MIPS Single-Cycle Processor Implementation

Two versions of the single-cycle processor implementation for MIPS are given in Patterson and Hennessey. The first, Figure 4.17, shows an implementation that omits the jump (j) instruction. The second, Figure 4.24, includes the jump instruction.

In order to understand these figures it is necessary to understand four things.

There are two kinds of logic circuitry: combinational logic and state elements. State elements retain information for the duration of a CPU cycle. During the clock cycle combinational logic generates new values for the state elements. These values are not captured by the state elements until the end of a cycle.

Combinational logic

State Elements

Clock Time

The clock time, one of the three factors in the performance equation, is set to be greater than the combinational gate delays plus any setup time required for state elements. The setup time is usually small compared to the combinational gate delays.

The control signals are grouped according to the following instruction execution activities.

A read control signal is sent to memory. The contents of the program counter (PC) are used as an address. Instruction fetch is the same for all instructions.

Control Signals

Instruction fetch is automatic, requiring no control signals.

The PC gets a new value selected from the following.

The most general way of implementing PC update is to have a PC source multiplexer with one input for each possible next PC value in the above list.

PC update may be done in more than one step in a multicycle implementation or a pipelined implementation. Then the processor typically does a simple increment (PC ← PC + 4) automatically, then make later modifications for branches, jumps, and interrupts.

Control Signals

The following are the control signals given in Patterson and Hennessey.

In the general implementation described above, the multiplexer control is a multibit signal with a value for each of the possible PC source values.

Instruction decoding produces controls signals for the datapath and memory. The inputs to control circuitry are the opcode and function fields of the instruction. It generates the following kinds of control signals.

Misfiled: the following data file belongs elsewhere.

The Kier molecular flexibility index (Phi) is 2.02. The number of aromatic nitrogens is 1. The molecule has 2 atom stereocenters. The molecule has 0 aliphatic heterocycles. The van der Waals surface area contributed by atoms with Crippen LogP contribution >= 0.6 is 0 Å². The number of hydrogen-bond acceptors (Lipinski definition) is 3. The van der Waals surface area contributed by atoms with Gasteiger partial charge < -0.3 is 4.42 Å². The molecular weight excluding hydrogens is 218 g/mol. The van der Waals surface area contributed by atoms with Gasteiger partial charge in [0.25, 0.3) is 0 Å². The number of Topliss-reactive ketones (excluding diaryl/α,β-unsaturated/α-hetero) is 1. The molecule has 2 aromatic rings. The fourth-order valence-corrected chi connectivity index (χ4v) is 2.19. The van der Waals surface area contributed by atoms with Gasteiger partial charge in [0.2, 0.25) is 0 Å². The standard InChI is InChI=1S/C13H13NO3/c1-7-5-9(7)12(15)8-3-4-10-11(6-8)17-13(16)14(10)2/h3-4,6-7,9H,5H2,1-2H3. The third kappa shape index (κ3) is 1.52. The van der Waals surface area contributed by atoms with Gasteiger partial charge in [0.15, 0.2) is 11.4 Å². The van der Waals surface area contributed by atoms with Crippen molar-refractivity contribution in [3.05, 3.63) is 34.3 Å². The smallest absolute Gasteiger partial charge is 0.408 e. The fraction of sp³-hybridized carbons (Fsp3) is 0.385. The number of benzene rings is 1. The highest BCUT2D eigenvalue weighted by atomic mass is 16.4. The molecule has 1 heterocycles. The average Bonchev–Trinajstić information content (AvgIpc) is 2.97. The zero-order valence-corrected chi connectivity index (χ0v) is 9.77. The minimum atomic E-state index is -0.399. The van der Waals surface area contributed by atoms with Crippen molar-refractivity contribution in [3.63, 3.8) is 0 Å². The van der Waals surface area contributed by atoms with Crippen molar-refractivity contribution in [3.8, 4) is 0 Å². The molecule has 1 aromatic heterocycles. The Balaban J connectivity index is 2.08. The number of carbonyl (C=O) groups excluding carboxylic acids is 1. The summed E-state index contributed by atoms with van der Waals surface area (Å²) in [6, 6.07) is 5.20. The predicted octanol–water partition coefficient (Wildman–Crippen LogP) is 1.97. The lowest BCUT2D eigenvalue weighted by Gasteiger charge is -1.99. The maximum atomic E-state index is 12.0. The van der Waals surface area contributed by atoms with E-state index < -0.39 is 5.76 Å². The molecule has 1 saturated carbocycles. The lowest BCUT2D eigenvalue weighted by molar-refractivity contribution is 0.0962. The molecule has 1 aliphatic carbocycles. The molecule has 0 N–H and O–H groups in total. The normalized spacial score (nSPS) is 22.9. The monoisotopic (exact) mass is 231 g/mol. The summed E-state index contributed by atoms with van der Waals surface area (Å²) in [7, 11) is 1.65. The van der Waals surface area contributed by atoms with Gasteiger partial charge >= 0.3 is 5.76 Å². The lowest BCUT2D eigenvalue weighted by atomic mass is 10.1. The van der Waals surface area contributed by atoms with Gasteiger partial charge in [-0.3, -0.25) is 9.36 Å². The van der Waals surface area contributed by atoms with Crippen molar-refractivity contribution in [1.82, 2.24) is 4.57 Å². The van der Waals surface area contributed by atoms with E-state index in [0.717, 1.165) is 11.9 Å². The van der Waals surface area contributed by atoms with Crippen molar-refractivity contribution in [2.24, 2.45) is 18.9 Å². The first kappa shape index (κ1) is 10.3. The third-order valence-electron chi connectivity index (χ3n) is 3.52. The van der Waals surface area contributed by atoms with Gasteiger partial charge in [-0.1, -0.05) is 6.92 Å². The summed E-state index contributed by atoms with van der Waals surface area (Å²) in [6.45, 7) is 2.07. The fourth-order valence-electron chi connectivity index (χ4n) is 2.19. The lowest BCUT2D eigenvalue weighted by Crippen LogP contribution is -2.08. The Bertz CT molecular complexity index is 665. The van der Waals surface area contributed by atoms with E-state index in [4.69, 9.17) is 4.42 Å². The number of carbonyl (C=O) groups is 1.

Instruction decode is the same for all instructions.

Control Signals

Instruction decode is automatic, requiring no control signals.

The ALU is designed to combine two source operands to produce a result. The source operand fetch activity fetches the two source operands. One source operand is always specified by the rs instruction field. The other is selected from the following.

Control Signals

For most instructions the ALU performs the operation suggested by the instruction mnemonic, which is coded into either the opcode or the function instruction field. For loads and stores the ALU computes the address, adding the sign extended immediate field of the instruction to the contents of the register specified by the rs field of the instruction. For branches the ALU can do a subtraction in order to compare two source operands, using the result to determine whether or not to do further a further update of the PC.

Control Signals

A read or write control signal is sent to memory. The result from the ALU is used as an address.

Control Signals

Some instructions, such as branches, jumps, and stores, do not write to a register. For the instructions that do write to a register, the destination register can be one of the following.

The value to be written to the register can come from the following places.

Control Signals